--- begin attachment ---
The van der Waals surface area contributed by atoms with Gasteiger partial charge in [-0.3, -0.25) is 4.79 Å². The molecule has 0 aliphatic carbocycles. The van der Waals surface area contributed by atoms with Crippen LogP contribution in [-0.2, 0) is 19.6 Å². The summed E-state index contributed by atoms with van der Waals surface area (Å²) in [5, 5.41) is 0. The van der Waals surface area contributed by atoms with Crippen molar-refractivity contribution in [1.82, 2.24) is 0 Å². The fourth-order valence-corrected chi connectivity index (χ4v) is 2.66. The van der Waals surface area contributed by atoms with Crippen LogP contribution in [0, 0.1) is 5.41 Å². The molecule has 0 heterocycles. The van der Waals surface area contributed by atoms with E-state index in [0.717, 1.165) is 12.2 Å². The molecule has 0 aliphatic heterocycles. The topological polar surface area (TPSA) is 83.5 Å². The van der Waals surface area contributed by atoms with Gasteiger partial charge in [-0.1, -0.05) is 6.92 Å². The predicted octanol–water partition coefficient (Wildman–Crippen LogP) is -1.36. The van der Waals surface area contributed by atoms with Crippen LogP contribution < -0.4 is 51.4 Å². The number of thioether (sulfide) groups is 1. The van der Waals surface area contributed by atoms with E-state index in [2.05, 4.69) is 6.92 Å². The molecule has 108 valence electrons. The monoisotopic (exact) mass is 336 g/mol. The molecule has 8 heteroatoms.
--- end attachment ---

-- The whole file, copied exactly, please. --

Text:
The van der Waals surface area contributed by atoms with Gasteiger partial charge in [-0.3, -0.25) is 4.79 Å². The molecule has 0 aliphatic carbocycles. The van der Waals surface area contributed by atoms with Crippen LogP contribution in [-0.2, 0) is 19.6 Å². The summed E-state index contributed by atoms with van der Waals surface area (Å²) in [5, 5.41) is 0. The van der Waals surface area contributed by atoms with Crippen molar-refractivity contribution in [1.82, 2.24) is 0 Å². The fourth-order valence-corrected chi connectivity index (χ4v) is 2.66. The van der Waals surface area contributed by atoms with Crippen LogP contribution in [0, 0.1) is 5.41 Å². The molecule has 0 heterocycles. The van der Waals surface area contributed by atoms with E-state index in [0.717, 1.165) is 12.2 Å². The molecule has 0 aliphatic heterocycles. The topological polar surface area (TPSA) is 83.5 Å². The van der Waals surface area contributed by atoms with Gasteiger partial charge in [-0.1, -0.05) is 6.92 Å². The predicted octanol–water partition coefficient (Wildman–Crippen LogP) is -1.36. The van der Waals surface area contributed by atoms with Crippen LogP contribution < -0.4 is 51.4 Å². The number of thioether (sulfide) groups is 1. The van der Waals surface area contributed by atoms with E-state index in [2.05, 4.69) is 6.92 Å². The molecule has 108 valence electrons. The monoisotopic (exact) mass is 336 g/mol. The molecule has 8 heteroatoms.